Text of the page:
dan-keatingDaniel “Dan” Keating, lifelong Irish republican and patron of Republican Sinn Féin, dies in Knockbrack, County Kerry on October 2, 2007. At the time of his death he is Ireland’s oldest man and the last surviving veteran of the Irish War of Independence.

Keating is born on January 2, 1902 in Castlemaine, County Kerry. He receives his education in local schools, including the Christian Brothers’ School in Tralee. Tralee is also the place where Keating does his apprenticeship. During this time he becomes a skillful Gaelic football player in his native Kerry.

Keating joins Fianna Éireann in 1918. In 1920, during the Irish War of Independence, he joins the Boherbee B Company, 3rd Battalion, 1st Kerry Brigade, Irish Republican Army (IRA). He first brings a firearm of a Liverpool Irish soldier of the British Army into a public house in which he works. On April 21, 1921, Royal Irish Constabulary (RIC) Constable Denis O’Loughlin is shot dead in Knightly’s public house in Tralee. Keating, Jimmy O’Connor and Percy Hanafin are suspected of the killing and are forced to go on the run. On June 1, Keating is involved in an ambush between Castlemaine and Milltown which claims the lives of five RIC men. On July 10, a day before the truce between the IRA and British forces, his unit is involved in a gun battle with the British Army near Castleisland. This confrontation results in the deaths of four British soldiers and five IRA volunteers.

Keating opposes the 1921 Anglo-Irish Treaty and fights on the anti-treaty side in the Irish Civil War. He is involved in operations in counties Kerry, Limerick, and Tipperary, before his flying column is arrested by Free State Forces. Keating spends seven months in Portlaoise Prison and the Curragh prison before being released in March 1923.

Keating remains an IRA member for a long time after the Civil War. He is arrested several times during the 1930s on various charges. He is active in London during the 1939/1940 IRA bombing campaign.

In 1933, Keating is involved in an attempt to assassinate the leader of the Irish Blueshirts, Eoin O’Duffy, during a visit to County Kerry. The attack is to happen at Ballyseedy, where Free State forces had carried out the Ballyseedy Massacre during the Irish Civil War. However, the plot fails when the person travelling with O’Duffy refuses to divulge in which car O’Duffy would be riding.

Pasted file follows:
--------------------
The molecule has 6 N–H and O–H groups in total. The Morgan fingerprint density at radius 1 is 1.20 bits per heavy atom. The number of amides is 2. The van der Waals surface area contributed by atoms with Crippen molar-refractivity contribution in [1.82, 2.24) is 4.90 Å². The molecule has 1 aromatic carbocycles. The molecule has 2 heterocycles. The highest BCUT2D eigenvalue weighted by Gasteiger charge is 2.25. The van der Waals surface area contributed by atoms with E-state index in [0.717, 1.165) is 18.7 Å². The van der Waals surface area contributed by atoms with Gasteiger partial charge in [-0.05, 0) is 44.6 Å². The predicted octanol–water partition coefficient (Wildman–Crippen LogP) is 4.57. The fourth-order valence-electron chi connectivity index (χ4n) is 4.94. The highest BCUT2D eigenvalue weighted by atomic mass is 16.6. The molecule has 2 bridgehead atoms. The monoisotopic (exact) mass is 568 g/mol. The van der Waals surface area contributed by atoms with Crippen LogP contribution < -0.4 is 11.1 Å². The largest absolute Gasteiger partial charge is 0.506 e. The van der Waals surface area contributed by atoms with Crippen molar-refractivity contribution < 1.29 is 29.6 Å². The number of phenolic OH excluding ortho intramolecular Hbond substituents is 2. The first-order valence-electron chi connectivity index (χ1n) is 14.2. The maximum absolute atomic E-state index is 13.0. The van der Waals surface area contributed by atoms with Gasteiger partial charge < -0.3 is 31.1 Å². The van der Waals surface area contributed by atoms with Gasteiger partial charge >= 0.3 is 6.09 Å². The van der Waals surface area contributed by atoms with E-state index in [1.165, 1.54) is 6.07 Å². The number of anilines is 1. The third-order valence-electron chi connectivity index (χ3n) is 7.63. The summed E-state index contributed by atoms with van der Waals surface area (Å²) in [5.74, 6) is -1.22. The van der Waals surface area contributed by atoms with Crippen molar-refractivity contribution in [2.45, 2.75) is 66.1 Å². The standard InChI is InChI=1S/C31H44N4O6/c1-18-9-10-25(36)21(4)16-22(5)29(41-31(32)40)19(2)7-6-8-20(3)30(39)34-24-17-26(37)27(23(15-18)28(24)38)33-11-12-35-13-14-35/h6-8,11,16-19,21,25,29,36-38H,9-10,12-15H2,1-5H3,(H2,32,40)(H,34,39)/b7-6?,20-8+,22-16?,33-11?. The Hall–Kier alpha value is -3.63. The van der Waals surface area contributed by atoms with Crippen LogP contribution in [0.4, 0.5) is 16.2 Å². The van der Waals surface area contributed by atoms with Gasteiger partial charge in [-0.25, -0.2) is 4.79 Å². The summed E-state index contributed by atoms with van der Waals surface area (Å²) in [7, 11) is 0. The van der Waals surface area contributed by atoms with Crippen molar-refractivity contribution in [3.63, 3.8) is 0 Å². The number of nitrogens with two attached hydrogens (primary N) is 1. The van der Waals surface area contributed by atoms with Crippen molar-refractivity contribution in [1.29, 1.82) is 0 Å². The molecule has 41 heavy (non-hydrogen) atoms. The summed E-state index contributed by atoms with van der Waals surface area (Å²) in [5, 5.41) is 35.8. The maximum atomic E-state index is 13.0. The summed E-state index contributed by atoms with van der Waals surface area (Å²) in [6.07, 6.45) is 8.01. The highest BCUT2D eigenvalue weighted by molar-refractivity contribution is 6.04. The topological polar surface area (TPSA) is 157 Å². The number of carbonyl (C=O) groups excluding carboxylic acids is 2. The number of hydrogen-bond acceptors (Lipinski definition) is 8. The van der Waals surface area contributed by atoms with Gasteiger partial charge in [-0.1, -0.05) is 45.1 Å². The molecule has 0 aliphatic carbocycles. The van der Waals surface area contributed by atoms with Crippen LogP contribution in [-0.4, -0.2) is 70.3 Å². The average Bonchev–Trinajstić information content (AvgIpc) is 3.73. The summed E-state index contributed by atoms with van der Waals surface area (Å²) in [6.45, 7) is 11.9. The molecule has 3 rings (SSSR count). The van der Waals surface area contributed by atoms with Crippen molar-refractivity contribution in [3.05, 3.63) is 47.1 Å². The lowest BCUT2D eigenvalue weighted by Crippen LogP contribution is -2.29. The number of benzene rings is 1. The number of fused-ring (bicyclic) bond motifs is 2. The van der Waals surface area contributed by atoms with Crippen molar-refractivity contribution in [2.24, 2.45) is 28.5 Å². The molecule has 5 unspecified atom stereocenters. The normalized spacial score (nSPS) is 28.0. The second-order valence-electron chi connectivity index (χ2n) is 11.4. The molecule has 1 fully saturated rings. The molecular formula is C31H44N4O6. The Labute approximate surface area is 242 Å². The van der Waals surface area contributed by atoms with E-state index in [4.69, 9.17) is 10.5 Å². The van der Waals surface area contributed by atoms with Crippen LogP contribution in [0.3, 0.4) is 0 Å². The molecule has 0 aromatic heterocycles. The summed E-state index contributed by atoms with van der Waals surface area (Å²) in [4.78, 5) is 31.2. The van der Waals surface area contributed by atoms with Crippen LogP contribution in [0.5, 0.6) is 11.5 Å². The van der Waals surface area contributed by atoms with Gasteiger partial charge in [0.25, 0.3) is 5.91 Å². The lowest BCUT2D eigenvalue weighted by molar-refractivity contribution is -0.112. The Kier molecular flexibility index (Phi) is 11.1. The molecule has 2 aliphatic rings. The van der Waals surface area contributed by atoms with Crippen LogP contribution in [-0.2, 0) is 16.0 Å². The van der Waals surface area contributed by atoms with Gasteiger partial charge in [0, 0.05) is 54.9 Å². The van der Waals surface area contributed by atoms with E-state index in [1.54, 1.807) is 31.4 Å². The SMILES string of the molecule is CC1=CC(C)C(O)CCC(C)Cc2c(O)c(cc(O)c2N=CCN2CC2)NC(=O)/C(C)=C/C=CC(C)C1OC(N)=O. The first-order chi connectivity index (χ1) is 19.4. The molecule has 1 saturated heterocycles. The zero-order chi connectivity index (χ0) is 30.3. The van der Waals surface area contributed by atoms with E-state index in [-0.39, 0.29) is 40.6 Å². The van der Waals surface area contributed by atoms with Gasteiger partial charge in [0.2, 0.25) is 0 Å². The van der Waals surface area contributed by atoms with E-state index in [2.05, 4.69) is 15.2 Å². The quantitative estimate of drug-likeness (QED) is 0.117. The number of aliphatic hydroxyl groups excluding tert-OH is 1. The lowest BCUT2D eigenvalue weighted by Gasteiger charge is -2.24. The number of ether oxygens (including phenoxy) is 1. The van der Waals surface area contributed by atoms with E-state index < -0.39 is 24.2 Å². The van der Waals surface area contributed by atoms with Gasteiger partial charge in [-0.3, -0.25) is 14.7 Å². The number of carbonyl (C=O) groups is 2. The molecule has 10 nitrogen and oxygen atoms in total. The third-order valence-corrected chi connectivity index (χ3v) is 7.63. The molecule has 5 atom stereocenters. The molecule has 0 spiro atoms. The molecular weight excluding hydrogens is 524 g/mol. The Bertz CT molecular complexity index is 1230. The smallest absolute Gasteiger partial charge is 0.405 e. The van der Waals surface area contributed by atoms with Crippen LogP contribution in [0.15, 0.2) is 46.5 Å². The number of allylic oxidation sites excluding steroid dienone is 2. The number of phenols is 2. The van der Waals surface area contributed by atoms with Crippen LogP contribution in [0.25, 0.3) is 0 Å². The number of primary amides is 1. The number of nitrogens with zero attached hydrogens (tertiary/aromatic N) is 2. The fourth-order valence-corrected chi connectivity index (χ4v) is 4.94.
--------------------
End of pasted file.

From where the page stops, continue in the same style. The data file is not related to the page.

Keating subsequently returns to Dublin and works as a barman in several public houses. He retires and returns to his native Kerry in 1978, living out the rest of his life with relatives in Knockbrack. Until his death he refuses to accept a state pension because he considers the 26-county Republic of Ireland an illegitimate state which usurps the 1916 Irish Republic.

“All the talk you hear these days is of peace. But there will never be peace until the people of the 32 counties elect one parliament without British interference.”

In 2002, Keating refuses the state’s standard €2,500 award to centenarians from President Mary McAleese. After former IRA volunteer George Harrison dies in November 2004, Keating becomes patron of Republican Sinn Féin until his own death. At the time of his death at the age of 105 on October 2, 2007, he is the oldest man in Ireland. He is buried in Kiltallagh Cemetery, Castlemaine.


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Birth of Explorer Robert O’Hara Burke

robert-o'hara-burkeRobert O’Hara Burke, Irish soldier and police officer who achieves fame as an Australian explorer, is born in St. Clerens, County Galway on May 6, 1821. He is the leader of the ill-fated Burke and Wills expedition which is the first expedition to cross Australia from south to north.

Burke is the second of three sons of James Hardiman Burke, an officer in the British army 7th Royal Fusiliers, and Anne Louisa Burke (nee O’Hara).